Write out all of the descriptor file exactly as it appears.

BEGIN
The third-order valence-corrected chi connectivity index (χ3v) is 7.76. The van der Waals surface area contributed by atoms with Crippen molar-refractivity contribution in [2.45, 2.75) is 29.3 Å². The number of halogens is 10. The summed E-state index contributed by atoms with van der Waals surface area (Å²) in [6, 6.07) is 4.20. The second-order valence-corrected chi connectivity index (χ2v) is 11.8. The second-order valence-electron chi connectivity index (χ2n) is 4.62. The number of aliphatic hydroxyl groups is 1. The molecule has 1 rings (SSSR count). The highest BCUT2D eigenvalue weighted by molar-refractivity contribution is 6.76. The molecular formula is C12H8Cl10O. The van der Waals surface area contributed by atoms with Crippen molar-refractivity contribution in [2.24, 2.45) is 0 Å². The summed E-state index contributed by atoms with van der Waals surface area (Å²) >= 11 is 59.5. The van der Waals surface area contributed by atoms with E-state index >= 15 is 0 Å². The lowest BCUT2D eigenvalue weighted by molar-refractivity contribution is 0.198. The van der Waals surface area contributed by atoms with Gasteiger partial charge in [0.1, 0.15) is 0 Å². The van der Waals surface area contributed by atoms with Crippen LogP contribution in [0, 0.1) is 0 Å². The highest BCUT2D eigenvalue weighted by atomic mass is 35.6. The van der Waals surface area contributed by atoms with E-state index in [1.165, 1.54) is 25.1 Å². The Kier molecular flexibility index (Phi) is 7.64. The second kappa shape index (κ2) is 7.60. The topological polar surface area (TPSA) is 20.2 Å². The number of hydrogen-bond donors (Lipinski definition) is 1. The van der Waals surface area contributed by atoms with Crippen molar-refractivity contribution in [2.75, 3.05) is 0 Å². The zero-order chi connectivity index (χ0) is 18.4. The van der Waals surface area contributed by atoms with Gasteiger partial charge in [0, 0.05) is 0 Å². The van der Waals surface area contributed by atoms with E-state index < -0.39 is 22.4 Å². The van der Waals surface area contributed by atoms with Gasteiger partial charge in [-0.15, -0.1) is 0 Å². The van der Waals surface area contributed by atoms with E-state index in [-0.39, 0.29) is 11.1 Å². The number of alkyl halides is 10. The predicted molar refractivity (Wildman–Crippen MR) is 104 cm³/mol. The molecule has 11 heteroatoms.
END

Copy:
The third-order valence-corrected chi connectivity index (χ3v) is 7.76. The van der Waals surface area contributed by atoms with Crippen molar-refractivity contribution in [2.45, 2.75) is 29.3 Å². The number of halogens is 10. The summed E-state index contributed by atoms with van der Waals surface area (Å²) in [6, 6.07) is 4.20. The second-order valence-corrected chi connectivity index (χ2v) is 11.8. The second-order valence-electron chi connectivity index (χ2n) is 4.62. The number of aliphatic hydroxyl groups is 1. The molecule has 1 rings (SSSR count). The highest BCUT2D eigenvalue weighted by molar-refractivity contribution is 6.76. The molecular formula is C12H8Cl10O. The van der Waals surface area contributed by atoms with Crippen molar-refractivity contribution in [2.24, 2.45) is 0 Å². The summed E-state index contributed by atoms with van der Waals surface area (Å²) >= 11 is 59.5. The van der Waals surface area contributed by atoms with E-state index >= 15 is 0 Å². The lowest BCUT2D eigenvalue weighted by molar-refractivity contribution is 0.198. The van der Waals surface area contributed by atoms with Gasteiger partial charge in [0.1, 0.15) is 0 Å². The van der Waals surface area contributed by atoms with Crippen LogP contribution in [0, 0.1) is 0 Å². The highest BCUT2D eigenvalue weighted by atomic mass is 35.6. The van der Waals surface area contributed by atoms with E-state index in [1.165, 1.54) is 25.1 Å². The Kier molecular flexibility index (Phi) is 7.64. The second kappa shape index (κ2) is 7.60. The topological polar surface area (TPSA) is 20.2 Å². The number of hydrogen-bond donors (Lipinski definition) is 1. The van der Waals surface area contributed by atoms with Crippen molar-refractivity contribution in [2.75, 3.05) is 0 Å². The zero-order chi connectivity index (χ0) is 18.4. The van der Waals surface area contributed by atoms with Gasteiger partial charge in [0, 0.05) is 0 Å². The van der Waals surface area contributed by atoms with E-state index < -0.39 is 22.4 Å². The van der Waals surface area contributed by atoms with Gasteiger partial charge in [-0.15, -0.1) is 0 Å². The van der Waals surface area contributed by atoms with E-state index in [-0.39, 0.29) is 11.1 Å². The number of alkyl halides is 10. The predicted molar refractivity (Wildman–Crippen MR) is 104 cm³/mol. The molecule has 11 heteroatoms.